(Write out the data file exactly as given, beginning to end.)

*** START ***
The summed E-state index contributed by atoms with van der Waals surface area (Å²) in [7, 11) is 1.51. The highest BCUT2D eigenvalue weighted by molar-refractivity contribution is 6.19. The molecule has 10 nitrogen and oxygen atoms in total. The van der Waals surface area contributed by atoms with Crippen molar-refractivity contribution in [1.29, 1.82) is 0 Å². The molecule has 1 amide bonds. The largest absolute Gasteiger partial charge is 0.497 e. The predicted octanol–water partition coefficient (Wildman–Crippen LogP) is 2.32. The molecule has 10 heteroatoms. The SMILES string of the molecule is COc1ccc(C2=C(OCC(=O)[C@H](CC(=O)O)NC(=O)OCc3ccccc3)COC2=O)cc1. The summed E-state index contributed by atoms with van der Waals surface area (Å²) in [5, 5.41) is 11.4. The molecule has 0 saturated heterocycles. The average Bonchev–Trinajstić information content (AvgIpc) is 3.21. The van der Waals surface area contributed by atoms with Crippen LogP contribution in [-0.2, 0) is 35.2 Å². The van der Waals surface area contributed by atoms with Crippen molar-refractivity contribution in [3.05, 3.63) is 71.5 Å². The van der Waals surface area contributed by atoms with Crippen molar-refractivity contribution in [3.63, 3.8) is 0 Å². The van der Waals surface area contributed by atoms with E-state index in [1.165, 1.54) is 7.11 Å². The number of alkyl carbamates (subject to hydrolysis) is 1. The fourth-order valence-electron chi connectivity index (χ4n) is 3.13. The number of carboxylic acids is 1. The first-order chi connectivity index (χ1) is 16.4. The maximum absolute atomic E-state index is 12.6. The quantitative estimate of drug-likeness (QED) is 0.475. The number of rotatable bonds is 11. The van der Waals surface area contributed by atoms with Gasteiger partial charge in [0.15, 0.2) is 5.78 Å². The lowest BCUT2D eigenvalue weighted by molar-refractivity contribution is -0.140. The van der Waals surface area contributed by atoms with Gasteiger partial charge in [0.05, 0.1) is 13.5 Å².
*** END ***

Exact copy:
The summed E-state index contributed by atoms with van der Waals surface area (Å²) in [7, 11) is 1.51. The highest BCUT2D eigenvalue weighted by molar-refractivity contribution is 6.19. The molecule has 10 nitrogen and oxygen atoms in total. The van der Waals surface area contributed by atoms with Crippen molar-refractivity contribution in [1.29, 1.82) is 0 Å². The molecule has 1 amide bonds. The largest absolute Gasteiger partial charge is 0.497 e. The predicted octanol–water partition coefficient (Wildman–Crippen LogP) is 2.32. The molecule has 10 heteroatoms. The SMILES string of the molecule is COc1ccc(C2=C(OCC(=O)[C@H](CC(=O)O)NC(=O)OCc3ccccc3)COC2=O)cc1. The summed E-state index contributed by atoms with van der Waals surface area (Å²) in [5, 5.41) is 11.4. The molecule has 0 saturated heterocycles. The average Bonchev–Trinajstić information content (AvgIpc) is 3.21. The van der Waals surface area contributed by atoms with Crippen LogP contribution in [-0.2, 0) is 35.2 Å². The van der Waals surface area contributed by atoms with Crippen molar-refractivity contribution in [3.05, 3.63) is 71.5 Å². The van der Waals surface area contributed by atoms with Crippen molar-refractivity contribution in [3.63, 3.8) is 0 Å². The van der Waals surface area contributed by atoms with E-state index in [1.165, 1.54) is 7.11 Å². The number of alkyl carbamates (subject to hydrolysis) is 1. The fourth-order valence-electron chi connectivity index (χ4n) is 3.13. The number of carboxylic acids is 1. The first-order chi connectivity index (χ1) is 16.4. The maximum absolute atomic E-state index is 12.6. The quantitative estimate of drug-likeness (QED) is 0.475. The number of rotatable bonds is 11. The van der Waals surface area contributed by atoms with Gasteiger partial charge in [0.15, 0.2) is 5.78 Å². The lowest BCUT2D eigenvalue weighted by molar-refractivity contribution is -0.140. The van der Waals surface area contributed by atoms with Gasteiger partial charge in [0.05, 0.1) is 13.5 Å².